h1

Bee part of it

May 24, 2010

Listening to UK news it seems that bees and bee-keeping are much in the news at the moment.

The BBC and the National Trust have come together to raise awareness of the plight of the bee, campaigning under the banner “Bee Part of It”.  The National Trust, a UK charity which owns and protects over 450 historic properties across Great Britain, is placing new hive colonies on some of its properties.

The campaign is getting a fair amount of coverage right down to Martha Kearney, the anchor of the BBC Radio 4’s daily news programme World at One bemoaning the loss of her queen bee over winter in between commenting on the newly elected government.  Happily someone was able to provide her with a replacement, via the post, and her hive is happy once more.

Over at the Times newspaper the weekly column, the Beekeeping Diary,  following the trials and tribulations of their newbie beekeeper has become a surprise hit.  He too lost his queen over the winter and received a replacement via the Royal Mail.  Who knew that it was possible to pop a queen bee into a post box?  For those interested just how to mail a queen see here.

Here in Cyprus beekeeping is a huge industry, but not a mainstream commercial one.  It isn’t possible to buy local honey in any of the big supermarkets, to do that it’s essential to keep an eye out for roadside stalls or head into the mountain villages and find a small family-run stores.

As part of the reporting of the new National Trust bee hives there was a passing reference to the actual locations not being made public.  The logic for this is that good hives are at risk of being stolen; hive rustling is a significant danger in the UK apparently.

This doesn’t come as a surprise to us as a result of the comments of some visitors a couple of years ago.  They were over in Cyprus this time two years ago and we spent some time with them visiting assorted locations across the island.  As we drove up towards Troodos they were shocked to see run after run of brightly painted hives by the side of the road, each group placed next to a lay by to allow convenient access for the hive owners.  In the UK this would be madness, an invitation for someone to steal the hives, they said.  Here, we observed, it’s perfectly normal.  Hives are left by the side of the road, or at the side of a farmer’s field or wherever is convenient for both the bees and the hive owner presumably.

About a month or so ago we drove around part of Lefkara dam.  The water levels were encouragingly high after the recent wet winter and the vegetation was fantastically lush and green.  At pretty much every twist in the dam-side track we came across hives, dozens and dozens and groups of hives.  Usually in Cyprus the hives are painted shades of blue; for reasons that aren’t clear a good number of the ones around the dam were in shades of yellow.  Oddly some, no more than one in each group, was marked with what appeared to be a crucifix.  In the photo below it can be seen in the top half of the middle hive.  Is all the honey from that hive destined for the local church or the monks at a nearby monastery?  Is this some sort of honey tithing?  So many questions.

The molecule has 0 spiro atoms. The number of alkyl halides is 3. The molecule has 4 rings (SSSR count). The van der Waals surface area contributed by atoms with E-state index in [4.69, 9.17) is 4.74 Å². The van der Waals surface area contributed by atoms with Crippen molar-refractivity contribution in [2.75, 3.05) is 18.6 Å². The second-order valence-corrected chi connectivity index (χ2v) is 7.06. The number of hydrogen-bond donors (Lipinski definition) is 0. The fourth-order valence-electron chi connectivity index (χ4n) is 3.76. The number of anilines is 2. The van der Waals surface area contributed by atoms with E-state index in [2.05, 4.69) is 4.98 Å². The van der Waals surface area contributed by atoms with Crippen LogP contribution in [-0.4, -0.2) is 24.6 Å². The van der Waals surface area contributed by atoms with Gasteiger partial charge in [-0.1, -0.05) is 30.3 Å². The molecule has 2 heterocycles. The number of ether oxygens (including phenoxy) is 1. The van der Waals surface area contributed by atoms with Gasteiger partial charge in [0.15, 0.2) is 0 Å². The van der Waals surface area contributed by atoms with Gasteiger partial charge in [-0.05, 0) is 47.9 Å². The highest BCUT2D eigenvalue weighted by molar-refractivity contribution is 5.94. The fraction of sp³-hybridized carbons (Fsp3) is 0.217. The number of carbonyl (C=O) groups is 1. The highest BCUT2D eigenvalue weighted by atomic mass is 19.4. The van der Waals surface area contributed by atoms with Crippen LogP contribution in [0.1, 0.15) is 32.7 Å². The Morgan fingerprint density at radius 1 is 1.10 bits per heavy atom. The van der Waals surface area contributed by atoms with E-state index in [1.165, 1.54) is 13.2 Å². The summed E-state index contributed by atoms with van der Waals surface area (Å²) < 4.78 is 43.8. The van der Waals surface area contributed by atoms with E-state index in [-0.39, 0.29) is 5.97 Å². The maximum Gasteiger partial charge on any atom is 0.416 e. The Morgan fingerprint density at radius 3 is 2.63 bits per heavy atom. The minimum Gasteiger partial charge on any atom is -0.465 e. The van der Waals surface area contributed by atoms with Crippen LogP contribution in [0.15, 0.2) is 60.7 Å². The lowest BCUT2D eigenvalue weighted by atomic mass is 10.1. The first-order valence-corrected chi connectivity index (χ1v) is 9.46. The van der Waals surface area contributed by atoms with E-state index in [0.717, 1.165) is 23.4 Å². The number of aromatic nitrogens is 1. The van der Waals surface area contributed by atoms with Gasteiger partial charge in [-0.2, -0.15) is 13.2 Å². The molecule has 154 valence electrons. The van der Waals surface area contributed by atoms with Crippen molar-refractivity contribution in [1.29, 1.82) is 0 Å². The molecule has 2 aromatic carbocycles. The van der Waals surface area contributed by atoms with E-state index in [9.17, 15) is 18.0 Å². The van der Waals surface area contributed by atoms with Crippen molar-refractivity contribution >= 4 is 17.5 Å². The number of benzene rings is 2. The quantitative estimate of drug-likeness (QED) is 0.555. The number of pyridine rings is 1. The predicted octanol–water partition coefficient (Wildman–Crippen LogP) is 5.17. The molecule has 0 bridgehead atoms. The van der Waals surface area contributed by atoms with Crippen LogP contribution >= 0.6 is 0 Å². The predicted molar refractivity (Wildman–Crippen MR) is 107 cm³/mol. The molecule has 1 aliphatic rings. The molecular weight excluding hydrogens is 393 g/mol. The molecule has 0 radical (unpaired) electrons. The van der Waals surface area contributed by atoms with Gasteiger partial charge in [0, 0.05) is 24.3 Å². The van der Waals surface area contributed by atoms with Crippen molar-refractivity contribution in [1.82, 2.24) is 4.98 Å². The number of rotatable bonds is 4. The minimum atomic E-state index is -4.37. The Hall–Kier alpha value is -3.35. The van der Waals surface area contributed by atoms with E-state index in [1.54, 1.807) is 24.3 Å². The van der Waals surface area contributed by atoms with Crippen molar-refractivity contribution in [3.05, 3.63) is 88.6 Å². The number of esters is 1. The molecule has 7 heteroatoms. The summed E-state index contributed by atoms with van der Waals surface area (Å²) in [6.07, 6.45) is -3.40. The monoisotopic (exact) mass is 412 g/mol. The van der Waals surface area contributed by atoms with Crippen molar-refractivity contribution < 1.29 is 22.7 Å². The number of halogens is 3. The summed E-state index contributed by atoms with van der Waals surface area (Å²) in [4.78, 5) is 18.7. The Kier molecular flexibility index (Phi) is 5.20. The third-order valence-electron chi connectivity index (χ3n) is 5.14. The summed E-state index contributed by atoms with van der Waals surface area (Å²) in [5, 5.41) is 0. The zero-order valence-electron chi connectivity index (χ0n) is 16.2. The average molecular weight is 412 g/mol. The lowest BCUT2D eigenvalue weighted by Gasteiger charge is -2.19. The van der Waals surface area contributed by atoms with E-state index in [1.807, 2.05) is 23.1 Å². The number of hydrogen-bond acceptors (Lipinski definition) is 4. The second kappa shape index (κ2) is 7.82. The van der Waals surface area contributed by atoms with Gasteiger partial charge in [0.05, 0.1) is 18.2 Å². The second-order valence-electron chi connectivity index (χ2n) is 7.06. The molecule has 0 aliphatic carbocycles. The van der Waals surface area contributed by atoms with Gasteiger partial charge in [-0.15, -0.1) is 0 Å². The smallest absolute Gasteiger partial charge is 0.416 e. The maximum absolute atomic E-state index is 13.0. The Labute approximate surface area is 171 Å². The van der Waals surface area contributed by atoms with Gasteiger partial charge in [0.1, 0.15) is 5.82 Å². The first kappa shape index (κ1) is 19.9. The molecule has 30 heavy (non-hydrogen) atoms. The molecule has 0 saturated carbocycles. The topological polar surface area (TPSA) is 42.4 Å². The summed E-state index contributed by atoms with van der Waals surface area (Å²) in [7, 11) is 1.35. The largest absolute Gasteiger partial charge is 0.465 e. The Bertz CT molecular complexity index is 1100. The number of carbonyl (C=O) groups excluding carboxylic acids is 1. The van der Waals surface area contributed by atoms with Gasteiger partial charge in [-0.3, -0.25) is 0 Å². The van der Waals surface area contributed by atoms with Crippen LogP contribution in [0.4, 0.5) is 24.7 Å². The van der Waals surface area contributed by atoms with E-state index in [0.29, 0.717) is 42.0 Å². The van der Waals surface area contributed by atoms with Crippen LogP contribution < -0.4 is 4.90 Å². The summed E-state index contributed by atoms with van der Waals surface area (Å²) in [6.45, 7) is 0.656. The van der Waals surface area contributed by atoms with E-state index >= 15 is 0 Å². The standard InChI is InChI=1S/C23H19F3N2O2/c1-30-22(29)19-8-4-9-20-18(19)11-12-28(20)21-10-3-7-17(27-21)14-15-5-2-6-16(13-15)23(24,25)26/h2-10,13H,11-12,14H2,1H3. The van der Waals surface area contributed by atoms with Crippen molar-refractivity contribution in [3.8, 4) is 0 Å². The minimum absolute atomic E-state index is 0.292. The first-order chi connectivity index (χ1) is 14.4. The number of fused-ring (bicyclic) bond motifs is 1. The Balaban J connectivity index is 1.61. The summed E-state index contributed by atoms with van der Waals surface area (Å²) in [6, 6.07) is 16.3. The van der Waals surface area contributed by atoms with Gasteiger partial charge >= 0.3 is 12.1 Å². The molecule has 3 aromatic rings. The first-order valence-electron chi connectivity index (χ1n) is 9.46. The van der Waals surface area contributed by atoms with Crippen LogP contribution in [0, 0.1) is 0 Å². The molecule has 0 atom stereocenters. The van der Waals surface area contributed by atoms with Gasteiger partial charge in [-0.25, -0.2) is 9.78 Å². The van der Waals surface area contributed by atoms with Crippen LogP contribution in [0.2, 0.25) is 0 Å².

Bee hives above Lefkara dam

Today our garden is alive with the sound of bees once more.  As far as we know the nearest hives are in a field about a quarter of a mile away on the drive into the village.  There is someone wonderful in the knowledge that bees from those hives are pollinating our citrus trees, giving us enough lemons for the coming year, as well as proving lashings of honey.

To finish up, some bee facts.

  • One bee would need to fly the equivalent of twice around the world to gather enough pollen to make a single jar of honey.
  • 40% of the world’s crops rely on bees for pollination
  • In the US alone bees are responsible for pollinating over $15 billion of crops per year with one mouthful in three directly or indirectly benefiting from bee pollination
  • Einstein is said to have stated (though there is a question about the attribution ) that if the bee population dies the subsequent chain reaction will result in all life on the planet dying out within four years

To find out more about the “Bee Part of It” campaign click here.

Advertisements

One comment

  1. […] The rest is here: Bee part of it « Aradippou Tales – A Life in Cyprus […]



Leave a Reply

Fill in your details below or click an icon to log in:

WordPress.com Logo

You are commenting using your WordPress.com account. Log Out / Change )

Twitter picture

You are commenting using your Twitter account. Log Out / Change )

Facebook photo

You are commenting using your Facebook account. Log Out / Change )

Google+ photo

You are commenting using your Google+ account. Log Out / Change )

Connecting to %s

%d bloggers like this: